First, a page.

Many hunters wish to bring a sidearm, such as a handgun, for protection while hunting.
One example of gun control efforts that would have negatively impacted hunters was bill S. 649, introduced in 2013 by anti-gun politicians. Under S. 649, one could share a gun while out hunting in the field, but back at the hunting camp, it would be illegal to clean someone else’s gun, or even to loan a family member a gun for a weekend hunting trip.
Anti-gun politicians have tried banning guns solely on characteristics. Politicians have proposed bans on many items that hunters use for hunting. These include folding stocks, grips, and threaded barrels. Folding stocks allow hunters to more easily carry a rifle or shotgun in a backpack while hunting or camping. A misconception among anti-gunners is that folding stocks allow people to conceal their long guns; however, even with a folding stock, long guns are still less concealable than a handgun. Grips allow hunters to stabilize their gun, which increases accuracy while hunting, as hunters often do not have sandbags or a benchrest. Threaded barrels allow hunters to attach suppressors to their guns. Suppressors reduce the noise created by the gunshot which in turn protects the hunters hearing. (CATO Institute).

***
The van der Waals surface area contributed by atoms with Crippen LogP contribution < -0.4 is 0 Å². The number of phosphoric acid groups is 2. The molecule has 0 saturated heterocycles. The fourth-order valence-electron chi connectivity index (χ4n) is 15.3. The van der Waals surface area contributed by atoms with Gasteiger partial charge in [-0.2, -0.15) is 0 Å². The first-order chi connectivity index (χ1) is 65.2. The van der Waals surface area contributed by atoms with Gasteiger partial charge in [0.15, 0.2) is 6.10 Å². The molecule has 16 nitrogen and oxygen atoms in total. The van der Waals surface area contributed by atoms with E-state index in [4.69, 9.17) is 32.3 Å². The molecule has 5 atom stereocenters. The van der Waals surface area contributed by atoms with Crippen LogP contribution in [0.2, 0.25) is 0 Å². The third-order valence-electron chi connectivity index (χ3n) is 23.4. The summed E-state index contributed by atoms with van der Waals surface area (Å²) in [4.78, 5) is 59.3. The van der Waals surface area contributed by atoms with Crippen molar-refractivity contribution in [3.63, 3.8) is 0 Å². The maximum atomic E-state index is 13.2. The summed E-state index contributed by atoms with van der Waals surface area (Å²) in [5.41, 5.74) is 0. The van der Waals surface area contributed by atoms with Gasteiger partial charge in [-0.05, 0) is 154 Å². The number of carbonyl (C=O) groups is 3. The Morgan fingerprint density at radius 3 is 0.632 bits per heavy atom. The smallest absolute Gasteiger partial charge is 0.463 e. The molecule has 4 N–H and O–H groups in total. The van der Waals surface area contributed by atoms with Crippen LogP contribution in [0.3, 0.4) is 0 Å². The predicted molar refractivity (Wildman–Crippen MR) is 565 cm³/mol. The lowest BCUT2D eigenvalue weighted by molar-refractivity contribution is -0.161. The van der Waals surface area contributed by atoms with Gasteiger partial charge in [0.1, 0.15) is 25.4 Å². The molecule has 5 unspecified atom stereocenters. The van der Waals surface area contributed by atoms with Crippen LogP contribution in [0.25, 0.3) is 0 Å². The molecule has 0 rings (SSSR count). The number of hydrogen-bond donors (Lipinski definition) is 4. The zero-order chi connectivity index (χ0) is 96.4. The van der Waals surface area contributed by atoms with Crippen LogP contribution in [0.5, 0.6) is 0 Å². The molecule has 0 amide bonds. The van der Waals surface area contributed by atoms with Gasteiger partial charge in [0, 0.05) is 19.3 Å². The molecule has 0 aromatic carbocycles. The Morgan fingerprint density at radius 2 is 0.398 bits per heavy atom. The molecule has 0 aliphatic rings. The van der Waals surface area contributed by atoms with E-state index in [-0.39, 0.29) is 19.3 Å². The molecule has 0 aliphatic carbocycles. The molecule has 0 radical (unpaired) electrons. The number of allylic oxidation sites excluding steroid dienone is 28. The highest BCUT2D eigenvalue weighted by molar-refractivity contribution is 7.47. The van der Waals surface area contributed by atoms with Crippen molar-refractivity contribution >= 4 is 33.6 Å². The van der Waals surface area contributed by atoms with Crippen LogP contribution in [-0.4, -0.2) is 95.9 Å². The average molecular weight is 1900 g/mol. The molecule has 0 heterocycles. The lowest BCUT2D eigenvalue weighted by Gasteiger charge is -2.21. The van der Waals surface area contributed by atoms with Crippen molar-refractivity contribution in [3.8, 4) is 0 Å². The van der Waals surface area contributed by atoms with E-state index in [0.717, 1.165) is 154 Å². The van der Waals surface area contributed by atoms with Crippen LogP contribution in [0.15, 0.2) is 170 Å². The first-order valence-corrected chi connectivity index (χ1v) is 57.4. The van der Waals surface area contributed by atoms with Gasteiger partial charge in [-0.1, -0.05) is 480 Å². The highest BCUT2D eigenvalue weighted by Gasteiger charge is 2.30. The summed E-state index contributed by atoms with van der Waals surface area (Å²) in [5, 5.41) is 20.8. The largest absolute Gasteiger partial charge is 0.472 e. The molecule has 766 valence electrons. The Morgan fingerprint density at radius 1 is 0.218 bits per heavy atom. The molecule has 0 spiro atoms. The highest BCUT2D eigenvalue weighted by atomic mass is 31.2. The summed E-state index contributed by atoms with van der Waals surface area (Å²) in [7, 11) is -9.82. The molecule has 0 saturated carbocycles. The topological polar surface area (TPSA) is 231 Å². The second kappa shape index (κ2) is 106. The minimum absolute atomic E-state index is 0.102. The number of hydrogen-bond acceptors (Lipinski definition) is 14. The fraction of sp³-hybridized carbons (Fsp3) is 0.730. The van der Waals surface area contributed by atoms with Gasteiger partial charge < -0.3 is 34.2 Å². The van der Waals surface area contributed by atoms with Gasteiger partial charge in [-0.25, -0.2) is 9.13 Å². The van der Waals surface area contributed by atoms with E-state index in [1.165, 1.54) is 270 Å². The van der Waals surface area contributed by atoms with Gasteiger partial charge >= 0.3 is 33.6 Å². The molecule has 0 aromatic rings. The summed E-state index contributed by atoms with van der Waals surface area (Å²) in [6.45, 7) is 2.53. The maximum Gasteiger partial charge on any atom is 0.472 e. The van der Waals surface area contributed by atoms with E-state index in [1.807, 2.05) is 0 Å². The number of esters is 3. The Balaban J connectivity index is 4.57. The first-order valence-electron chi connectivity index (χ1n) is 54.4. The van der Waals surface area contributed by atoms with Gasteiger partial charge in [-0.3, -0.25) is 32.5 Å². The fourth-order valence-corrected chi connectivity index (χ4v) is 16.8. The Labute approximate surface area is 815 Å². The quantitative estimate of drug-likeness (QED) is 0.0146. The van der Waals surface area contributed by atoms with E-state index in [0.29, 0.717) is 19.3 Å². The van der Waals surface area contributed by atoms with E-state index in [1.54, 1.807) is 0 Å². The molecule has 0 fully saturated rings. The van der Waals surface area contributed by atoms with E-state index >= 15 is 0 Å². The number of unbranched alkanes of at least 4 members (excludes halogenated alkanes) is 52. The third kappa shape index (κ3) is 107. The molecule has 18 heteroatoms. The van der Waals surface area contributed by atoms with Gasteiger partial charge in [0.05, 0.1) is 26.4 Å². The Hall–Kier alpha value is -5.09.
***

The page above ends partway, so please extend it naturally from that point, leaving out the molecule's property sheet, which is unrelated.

Increasing waiting periods and other regulations would add to the burdens, both financial and time-wise, of hunters.
·The fight against gun control, in general, is inseparable from the fight for the rights of hunters.
Established in 1975, the Institute for Legislative Action (ILA) is the "lobbying" arm of the National Rifle Association of America. ILA is responsible for preserving the right of all law-abiding individuals in the legislative, political, and legal arenas, to purchase, possess and use firearms for legitimate purposes as guaranteed by the Second Amendment to the U.S. Constitution.